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Talking 3D at the first nordic MakerCon

The first nordic MakerCon conference took place in Oslo between 17th – 18th of October 2014, with AHO well represented at the event. It saw contribution from both alumni students, faculty staff, as well as design researchers from the Institute of Design at AHO.

MakerCon was a two-day event, held at Ingensteds, in the cultural hotspot of Grünerløkka in Oslo. Held for the first time in Europe, MakerCon is the continuation of the successful event of the same name,first held in 2012 in San Mateo, California. MakerCon has a strong connection to Maker Faire, which is also born out of Maker Media Inc., the company behind Make: Magazine.

AHO at MakerCon

The conference was an intense two-day event, featuring talks and discussions as diverse as patent laws, to ‘Evolutionary algorithms as a design tool’. William Kempton, a PhD-fellow at AHO, focused his talk around Product Design and Additive Manufacturing. The talk, entitled “Hovering Clouds: Looking at online tool offerings for Product Design and 3D Printing”, presented online product design tools, as well as discussing models for allowing increased end-user influence in the space of product design.

Photo: Hans-Martin Erlandsen

Photo: Hans-Martin Erlandsen

Hans Gerhard Meyer, lecturer at AHO and self-proclaimed ‘maker’, presented the talk ‘Make and break’, reflecting on his experiences as multi-disciplinary artist. As a manifest to AHO being an environment for innovation, alumni student Hans Jakob Føsker presented the Polarworks 3D printer, a collaboration between him, Alexandre Chappel and Oslo-based design agency Bengler.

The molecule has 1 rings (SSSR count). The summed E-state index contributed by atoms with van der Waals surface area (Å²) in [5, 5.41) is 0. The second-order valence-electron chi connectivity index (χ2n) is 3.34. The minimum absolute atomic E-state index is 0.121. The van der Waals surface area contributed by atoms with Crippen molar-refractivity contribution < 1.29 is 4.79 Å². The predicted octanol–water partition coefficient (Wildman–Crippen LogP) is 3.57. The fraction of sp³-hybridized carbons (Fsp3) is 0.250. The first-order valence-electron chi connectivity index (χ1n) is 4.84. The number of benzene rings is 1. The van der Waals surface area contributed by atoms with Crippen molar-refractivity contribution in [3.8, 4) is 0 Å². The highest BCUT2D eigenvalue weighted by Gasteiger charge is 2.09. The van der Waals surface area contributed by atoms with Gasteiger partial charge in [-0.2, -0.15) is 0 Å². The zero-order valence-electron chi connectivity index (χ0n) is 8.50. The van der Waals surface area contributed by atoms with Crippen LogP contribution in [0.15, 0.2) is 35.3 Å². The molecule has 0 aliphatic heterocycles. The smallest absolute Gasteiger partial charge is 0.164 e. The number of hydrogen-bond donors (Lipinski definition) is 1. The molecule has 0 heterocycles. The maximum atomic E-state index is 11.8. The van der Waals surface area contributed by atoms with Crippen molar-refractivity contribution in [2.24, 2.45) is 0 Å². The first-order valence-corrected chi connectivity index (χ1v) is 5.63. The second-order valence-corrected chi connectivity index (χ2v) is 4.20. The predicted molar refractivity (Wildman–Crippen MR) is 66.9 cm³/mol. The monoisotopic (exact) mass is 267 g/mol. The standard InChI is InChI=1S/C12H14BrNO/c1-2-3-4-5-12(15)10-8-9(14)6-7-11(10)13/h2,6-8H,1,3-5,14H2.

Discussing the future of 3D printing


Photo: Hans-Martin Erlandsen

Wrapping up the first day of events, a panel discussion was held, featuring Mike Senese (Make Magazine), Espen Sivertsen (Type A Machines), Erik de Bruijn (Ultimaker), Hans Jakob Føsker (Polarworks) and William Kempton (AHO). In the discussion, which focused heavily on future predictions in Additive Manufacturing and 3D printing, discussed among other things, on its effect on education. William Kempton, an advanced user of desktop 3d printing tools, stressed the importance of interation and scaleability when implementing 3d printers in education. Mike Senese brought in Minecraft as an example of a great “gateway” for next generation designers. Erik de Bruijn, a strong Open Source advocate, stressed the importance of sharing knowledge for future innovation. Espen Sivertsen concluded that we have passed the biggest bulk of the “hype” surrounding 3D printing.

 About MakerCon

Photo: Gorm K. Gaare.

Photo: Gorm K. Gaare.

MakerCon is a two day conference by and for makers about hardware innovation. It is a conference about making things and sharing ideas. The conference invites makers from all over Europe to come and share their experience and expertise in fields such as digitial fabrication, design, prototyping, crowdsourcing, crowdfunding, and production.

Read more reviews of the Oslo event from the Make blog here.

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